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I'll start off by going on the record to say that I've never been much of a fan of Ralph Bakshi's particular brand of animation. For the most part, I have always felt that his feature film efforts were mediocre at best aside from a few moments in The Lord of rhe Rings and Wizards. The only exception to Bakshi's films for me, however, has always been his 1983 collaboration with fantasy painter Frank Frazetta, Fire and Ice; a film which has long been a cult item of sorts in animation circles in addition to being out-of-print for several years in any format. Now available on DVD from cult film distributor Blue Underground, Bakshi's film is available for a new generation of movie fantasy and animation fans to enjoy.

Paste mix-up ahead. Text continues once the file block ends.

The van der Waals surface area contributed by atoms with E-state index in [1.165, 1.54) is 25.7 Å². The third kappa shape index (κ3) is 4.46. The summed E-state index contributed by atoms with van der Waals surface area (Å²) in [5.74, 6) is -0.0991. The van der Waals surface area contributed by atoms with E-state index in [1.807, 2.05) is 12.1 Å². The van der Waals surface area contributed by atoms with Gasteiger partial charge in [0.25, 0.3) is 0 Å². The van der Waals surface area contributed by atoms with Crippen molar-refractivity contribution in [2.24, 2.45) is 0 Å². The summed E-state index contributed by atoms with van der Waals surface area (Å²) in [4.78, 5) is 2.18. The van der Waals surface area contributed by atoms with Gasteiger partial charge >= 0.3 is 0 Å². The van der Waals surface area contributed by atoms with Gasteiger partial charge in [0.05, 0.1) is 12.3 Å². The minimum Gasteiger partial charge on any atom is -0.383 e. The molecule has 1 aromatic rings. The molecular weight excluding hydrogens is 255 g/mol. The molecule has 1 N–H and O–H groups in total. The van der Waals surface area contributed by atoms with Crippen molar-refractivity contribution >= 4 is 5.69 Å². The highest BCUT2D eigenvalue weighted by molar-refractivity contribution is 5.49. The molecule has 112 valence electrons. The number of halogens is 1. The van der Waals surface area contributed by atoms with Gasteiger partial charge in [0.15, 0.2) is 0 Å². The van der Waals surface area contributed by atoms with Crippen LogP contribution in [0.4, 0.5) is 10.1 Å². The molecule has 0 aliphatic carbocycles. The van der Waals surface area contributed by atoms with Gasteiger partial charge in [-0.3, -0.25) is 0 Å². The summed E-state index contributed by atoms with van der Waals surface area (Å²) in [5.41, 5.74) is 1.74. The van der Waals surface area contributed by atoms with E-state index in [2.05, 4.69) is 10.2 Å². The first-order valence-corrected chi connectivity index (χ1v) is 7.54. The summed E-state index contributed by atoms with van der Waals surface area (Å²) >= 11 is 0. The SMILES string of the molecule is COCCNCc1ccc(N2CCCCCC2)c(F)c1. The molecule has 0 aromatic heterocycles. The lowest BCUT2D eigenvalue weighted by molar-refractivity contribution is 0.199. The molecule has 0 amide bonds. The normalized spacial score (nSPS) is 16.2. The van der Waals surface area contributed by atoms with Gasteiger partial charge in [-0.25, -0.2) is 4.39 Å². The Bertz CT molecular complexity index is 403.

Fire and Ice: Limited Edition
The story by comic book scribes Gerry Conway and Roy Thomas, best known for their work on Conan the Barbarian, contains all of the basic fantasy trappings and is fairly straight forward. The evil Ice Lord Nekron uses his mastery of the black arts to crush his enemies and their entire kingdoms with a gigantic, moving, glacier fortress. In an attempt to dominate the known world, his next move is against the kingdom of Fire Keep lorded over by the noble King Jerol and to kidnap his beautiful daughter, Teegra. As Nekron moves on Fire Keep, the lone survivor of village destroyed by Nekron's ice and Neanderthal hordes, Larn, mounts a search for the princess and a quest to defeat Lord Nekron and his minions forever.

By the time Bakshi made Fire and Ice, he had come as close to perfection with the hand drawn rotoscoping style of animation that he employed in nearly every one of his films as possible. Now before I go any further and before that blank look on your face becomes permanently affixed there, I'll explain a few things for those wondering what this rotoscoping thing actually is.